|Date Published||12 July 2018|
1655. Captain Damian Seeker of Oliver Cromwell’s handpicked guard has been sent north to prepare the way for stringent new anti-Royalist laws. What should be a routine visit to a village on the North York moors uncovers a stew of hatred, ambition and treachery.
SG MacLean gambled when she allowed Seeker to kill off her previous protagonist, the fiery Scot Alexander Seaton, assassin and plotter in the cause of the deposed Stuart kings. But her reward came in the form of a CWA Historical Dagger for his debut and comparison with masters of the genre like CJ Sansom and Rory Clements.
Seeker is a man without a past. No one knows his real name or background. He is a big, tough Yorkshireman, utterly loyal to Cromwell and ruthless in pursuit of enemies of the Commonwealth. This Cromwellian ‘Man With No Name’, who stops conversation when he enters an inn, is avoided and feared by ordinary people as he rides past on his great horse, but is a hard man with a softer core.
Occasionally, MacLean allows the mask to slip and this time readers are treated to a glimpse of the man, husband and father he might have been had his hidden past been different. Seeker has been sent north to prepare the way for stringent new anti-Royalist laws under the rule of the major-generals, Parliament’s latest attempt to supress sedition and impose strict Protestantism on a partly unwilling population.
In a small village on the North York moors, he uncovers a stew of grudges and resentment, a local constable using his position to avenge imagined slurs, a hated lord of the manor – last of a staunchly Royalist family who just manages to avoid suspicion of treachery – and a vicar on trial accused of un-Godly acts.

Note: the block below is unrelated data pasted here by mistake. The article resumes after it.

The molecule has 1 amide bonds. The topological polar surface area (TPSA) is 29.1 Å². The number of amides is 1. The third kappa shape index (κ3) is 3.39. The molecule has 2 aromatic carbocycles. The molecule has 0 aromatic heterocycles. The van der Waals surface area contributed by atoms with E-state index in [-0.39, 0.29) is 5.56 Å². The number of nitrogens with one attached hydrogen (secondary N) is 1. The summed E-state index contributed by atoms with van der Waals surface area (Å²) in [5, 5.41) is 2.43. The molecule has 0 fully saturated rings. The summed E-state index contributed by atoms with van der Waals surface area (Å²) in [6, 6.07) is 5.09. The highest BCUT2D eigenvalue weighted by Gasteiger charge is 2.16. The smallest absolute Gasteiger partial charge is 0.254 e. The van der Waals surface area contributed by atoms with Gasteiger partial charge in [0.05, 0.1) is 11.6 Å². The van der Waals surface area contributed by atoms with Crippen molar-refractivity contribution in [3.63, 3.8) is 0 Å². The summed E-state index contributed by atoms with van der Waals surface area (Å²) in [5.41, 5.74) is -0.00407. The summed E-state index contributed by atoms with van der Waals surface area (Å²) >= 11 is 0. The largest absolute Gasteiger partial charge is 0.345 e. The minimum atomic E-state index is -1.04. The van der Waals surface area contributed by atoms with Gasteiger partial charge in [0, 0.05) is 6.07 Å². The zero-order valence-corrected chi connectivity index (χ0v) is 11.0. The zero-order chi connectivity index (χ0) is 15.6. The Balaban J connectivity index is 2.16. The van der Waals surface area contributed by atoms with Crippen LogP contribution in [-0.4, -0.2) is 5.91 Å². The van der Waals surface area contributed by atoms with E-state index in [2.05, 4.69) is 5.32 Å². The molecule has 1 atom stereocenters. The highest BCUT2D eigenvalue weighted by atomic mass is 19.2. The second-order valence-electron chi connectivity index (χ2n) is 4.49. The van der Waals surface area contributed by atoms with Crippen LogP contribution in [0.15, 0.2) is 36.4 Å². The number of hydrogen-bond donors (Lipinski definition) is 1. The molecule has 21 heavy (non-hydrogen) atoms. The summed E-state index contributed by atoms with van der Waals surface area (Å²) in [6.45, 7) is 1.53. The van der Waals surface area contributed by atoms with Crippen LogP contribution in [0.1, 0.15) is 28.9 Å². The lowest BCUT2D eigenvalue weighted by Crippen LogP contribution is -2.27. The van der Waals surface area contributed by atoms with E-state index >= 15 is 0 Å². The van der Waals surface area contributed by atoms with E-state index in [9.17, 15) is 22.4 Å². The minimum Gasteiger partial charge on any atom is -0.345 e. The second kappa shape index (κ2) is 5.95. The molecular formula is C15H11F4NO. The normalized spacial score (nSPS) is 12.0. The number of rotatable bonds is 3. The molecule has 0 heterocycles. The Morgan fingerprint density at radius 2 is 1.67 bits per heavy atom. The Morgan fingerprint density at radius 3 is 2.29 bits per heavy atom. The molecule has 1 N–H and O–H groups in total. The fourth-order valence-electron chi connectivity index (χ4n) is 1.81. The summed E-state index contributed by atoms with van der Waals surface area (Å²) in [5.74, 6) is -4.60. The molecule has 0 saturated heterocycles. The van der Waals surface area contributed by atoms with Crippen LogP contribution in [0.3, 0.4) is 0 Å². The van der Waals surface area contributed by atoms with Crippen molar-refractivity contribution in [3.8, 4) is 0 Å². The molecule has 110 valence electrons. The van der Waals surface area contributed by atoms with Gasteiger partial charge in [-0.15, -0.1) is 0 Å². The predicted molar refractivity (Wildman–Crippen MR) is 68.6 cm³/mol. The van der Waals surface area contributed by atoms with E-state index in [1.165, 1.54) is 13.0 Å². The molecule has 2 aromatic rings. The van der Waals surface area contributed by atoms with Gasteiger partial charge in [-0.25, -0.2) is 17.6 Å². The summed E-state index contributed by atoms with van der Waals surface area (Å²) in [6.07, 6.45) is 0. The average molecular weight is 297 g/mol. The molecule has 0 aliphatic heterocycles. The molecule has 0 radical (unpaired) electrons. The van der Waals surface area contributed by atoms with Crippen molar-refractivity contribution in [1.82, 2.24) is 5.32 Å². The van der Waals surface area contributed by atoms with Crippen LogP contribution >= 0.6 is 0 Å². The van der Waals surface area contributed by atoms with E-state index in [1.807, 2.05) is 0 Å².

As a guest of the Commissioner – the Puritans were strong on local authority – a man from a proud Leveller family disillusioned with Cromwell’s government, respected and despised in equal measure locally, who Seeker has encountered before, he must attend a dinner for the Trier – successor to the dreaded Witchfinders – and responsible for judging those believed to have fallen short in faith or morality.
The Trier and his wife fail to appear, but a young girl who lives with the family is fatally poisoned. Seeker must find the motive – bad luck, petty revenge, or maybe part of a larger plot against Cromwell’s government in the north. At the same time he must deal with the unexpected re-emergence of the most painful part of his own past.
The Commonwealth, sandwiched between the Civil War and execution of Charles I and the Restoration, is a period largely ignored by fiction writers, but which offers rich pickings for a brave and determined author.
MacLean is just that. Her stories do not judge between Royalists and Puritans and she effortlessly achieves the delicate balance of immersing readers in a time and place rife with deception and precarious loyalties without ever swamping them in research, while the powerful and atmospheric central mystery is satisfying and plausible.
Part of the fascination comes from the struggle Seeker himself has between upholding the Protectorate and its harsh values and his own inherent compassion and decency. Different elements are cleverly melded, with MacLean’s depiction of the paranoia and fear caused by the Trier and his court particularly chilling and believable, as well as her talent for character development that makes the enigmatic Seeker such a compelling protagonist.
This convoluted, fascinating and sometimes brutal story could be a standalone, but I suggest readers go back to the beginning with The Seeker to get the full impact of a series that’s crying out for an ambitious TV or film director to turn him into a Cromwellian Bond!
Reviewed 10 November 2018 by John Cleal